The original Smallpox Hospital, designed by James Renwick, still stands today thanks to diligent restoration. (Click pic for detailed view)
Looking north over Roosevelt Island, which cleanly splits the East River. Picture the buildings gone, the bridges wiped away, replaced with fruit trees and a small farm. The island has adopted several names over the years, including Minnahanonck (‘It’s Nice To Be Here’), Varkens Island (aka Hog’s Island), and Manning’s Island.
Food fight! Conditions inside the prison — as in most places on the island — were guided by mischief and chaos. Harpers Magazine 1860 (courtesy NY Public Library)
The Lunatic Asylum, aka ‘the Octagon’, became as overcrowded as the island’s prisons, often with people who would not have been considered ‘crazy’ today. Only two wings of the asylum were ever completed. Today, the Octagon is a luxury apartment complex.
Male and female almshouses, catering to the homeless, the desperately poor and the elderly. Some residents would spend time at the penitentiary or work house, check out, and check back in here. (Images from here)
An illustration from 1868 expresses the dire scene at one of the island’s many hospitals. Confining all manner of sick and injured to one island might have been good for the general population, but was often a dangerous proximity for the sufferers, especially during epidemic time.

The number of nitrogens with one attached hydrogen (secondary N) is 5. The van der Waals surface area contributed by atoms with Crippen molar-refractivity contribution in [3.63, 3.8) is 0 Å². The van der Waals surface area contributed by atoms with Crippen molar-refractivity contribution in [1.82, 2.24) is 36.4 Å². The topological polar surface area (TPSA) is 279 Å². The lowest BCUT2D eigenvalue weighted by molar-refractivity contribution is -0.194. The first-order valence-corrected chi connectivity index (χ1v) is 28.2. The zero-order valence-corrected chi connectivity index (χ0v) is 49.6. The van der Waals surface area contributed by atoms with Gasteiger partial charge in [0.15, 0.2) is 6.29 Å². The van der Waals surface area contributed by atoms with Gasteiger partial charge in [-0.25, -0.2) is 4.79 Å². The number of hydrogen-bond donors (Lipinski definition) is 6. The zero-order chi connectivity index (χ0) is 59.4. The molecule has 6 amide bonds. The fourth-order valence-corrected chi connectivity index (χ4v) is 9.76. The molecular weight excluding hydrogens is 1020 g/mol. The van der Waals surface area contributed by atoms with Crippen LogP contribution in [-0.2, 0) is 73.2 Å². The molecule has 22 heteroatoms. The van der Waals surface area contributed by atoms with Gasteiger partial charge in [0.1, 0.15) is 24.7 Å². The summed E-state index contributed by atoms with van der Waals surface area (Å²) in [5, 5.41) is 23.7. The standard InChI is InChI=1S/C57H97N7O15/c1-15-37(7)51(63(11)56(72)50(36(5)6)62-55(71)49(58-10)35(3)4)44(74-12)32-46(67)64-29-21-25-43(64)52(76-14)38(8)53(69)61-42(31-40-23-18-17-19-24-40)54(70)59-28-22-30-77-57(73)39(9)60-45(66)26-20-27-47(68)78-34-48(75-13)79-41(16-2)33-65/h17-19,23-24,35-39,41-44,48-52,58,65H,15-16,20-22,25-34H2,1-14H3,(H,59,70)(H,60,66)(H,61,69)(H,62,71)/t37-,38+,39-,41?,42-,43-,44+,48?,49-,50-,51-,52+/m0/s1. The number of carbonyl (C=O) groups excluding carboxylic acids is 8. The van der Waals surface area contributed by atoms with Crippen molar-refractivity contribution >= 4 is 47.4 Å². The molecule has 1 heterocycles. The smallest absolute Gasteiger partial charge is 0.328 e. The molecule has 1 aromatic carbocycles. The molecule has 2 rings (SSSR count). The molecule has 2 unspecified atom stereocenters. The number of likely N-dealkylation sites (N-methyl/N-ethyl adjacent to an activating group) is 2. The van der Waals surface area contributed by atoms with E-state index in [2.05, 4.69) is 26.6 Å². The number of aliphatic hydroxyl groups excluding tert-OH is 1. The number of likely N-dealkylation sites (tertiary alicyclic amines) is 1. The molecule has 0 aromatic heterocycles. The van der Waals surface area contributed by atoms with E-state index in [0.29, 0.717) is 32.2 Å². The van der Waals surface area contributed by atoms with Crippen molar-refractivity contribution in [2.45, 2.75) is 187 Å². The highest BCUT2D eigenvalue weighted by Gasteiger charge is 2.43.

A dramatic change came in 1909 with the construction of the ‘Blackwell’s Island Bridge’, better known today as the Queensboro or 59th Street Bridge. A trolly stopped at the middle of the bridge, letting passengers off who then took an elevator down to the island. The elevator was dismantled by 1970.
An extraordinary look at the island: in 1903, Thomas Edison made a short film using the island as a backdrop. The views include the lighthouse, the Octagon, the penitentiary and the construction work of what would become the 59th Street Bridge
You can find anything you want to know about Roosevelt Island at two excellent blogs, Roosevelt Islander and Roosevelt Island 360. The Main Street Wire, the RI community newspaper, has a great website with an exhaustive history timeline. And naturally, the always reliable Correction History, for all you prison history buffs, has some great info as well.
Click here for some prior articles we’ve written on this blog about Roosevelt here, include Charles Dickens’ visit to the island and an article about the late godfather of RI, ‘Grampa Munster’ Al Lewis.